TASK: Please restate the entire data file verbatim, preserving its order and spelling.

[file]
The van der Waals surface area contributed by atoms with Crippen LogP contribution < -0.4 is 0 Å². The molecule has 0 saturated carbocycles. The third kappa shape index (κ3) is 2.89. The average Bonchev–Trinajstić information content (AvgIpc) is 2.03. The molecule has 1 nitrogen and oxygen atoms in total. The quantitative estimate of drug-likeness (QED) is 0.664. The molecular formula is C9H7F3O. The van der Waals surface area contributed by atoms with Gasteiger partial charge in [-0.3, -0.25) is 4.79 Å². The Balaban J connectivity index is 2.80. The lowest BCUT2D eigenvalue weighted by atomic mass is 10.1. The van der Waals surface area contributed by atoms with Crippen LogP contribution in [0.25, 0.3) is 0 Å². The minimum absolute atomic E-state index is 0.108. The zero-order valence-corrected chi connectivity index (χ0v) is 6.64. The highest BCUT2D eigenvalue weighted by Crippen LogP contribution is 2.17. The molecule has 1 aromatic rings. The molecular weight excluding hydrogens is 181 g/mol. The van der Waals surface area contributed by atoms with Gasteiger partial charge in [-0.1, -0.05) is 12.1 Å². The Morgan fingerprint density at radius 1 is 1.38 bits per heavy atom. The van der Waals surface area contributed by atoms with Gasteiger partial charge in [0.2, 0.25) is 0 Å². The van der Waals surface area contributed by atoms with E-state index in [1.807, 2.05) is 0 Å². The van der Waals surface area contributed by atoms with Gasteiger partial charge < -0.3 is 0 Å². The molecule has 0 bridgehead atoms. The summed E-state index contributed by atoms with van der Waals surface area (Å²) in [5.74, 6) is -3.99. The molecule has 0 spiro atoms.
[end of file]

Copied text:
The van der Waals surface area contributed by atoms with Crippen LogP contribution < -0.4 is 0 Å². The molecule has 0 saturated carbocycles. The third kappa shape index (κ3) is 2.89. The average Bonchev–Trinajstić information content (AvgIpc) is 2.03. The molecule has 1 nitrogen and oxygen atoms in total. The quantitative estimate of drug-likeness (QED) is 0.664. The molecular formula is C9H7F3O. The van der Waals surface area contributed by atoms with Gasteiger partial charge in [-0.3, -0.25) is 4.79 Å². The Balaban J connectivity index is 2.80. The lowest BCUT2D eigenvalue weighted by atomic mass is 10.1. The van der Waals surface area contributed by atoms with Crippen LogP contribution in [0.25, 0.3) is 0 Å². The minimum absolute atomic E-state index is 0.108. The zero-order valence-corrected chi connectivity index (χ0v) is 6.64. The highest BCUT2D eigenvalue weighted by Crippen LogP contribution is 2.17. The molecule has 1 aromatic rings. The molecular weight excluding hydrogens is 181 g/mol. The van der Waals surface area contributed by atoms with Gasteiger partial charge in [-0.1, -0.05) is 12.1 Å². The Morgan fingerprint density at radius 1 is 1.38 bits per heavy atom. The van der Waals surface area contributed by atoms with Gasteiger partial charge in [0.2, 0.25) is 0 Å². The van der Waals surface area contributed by atoms with E-state index in [1.807, 2.05) is 0 Å². The van der Waals surface area contributed by atoms with Gasteiger partial charge < -0.3 is 0 Å². The molecule has 0 bridgehead atoms. The summed E-state index contributed by atoms with van der Waals surface area (Å²) in [5.74, 6) is -3.99. The molecule has 0 spiro atoms.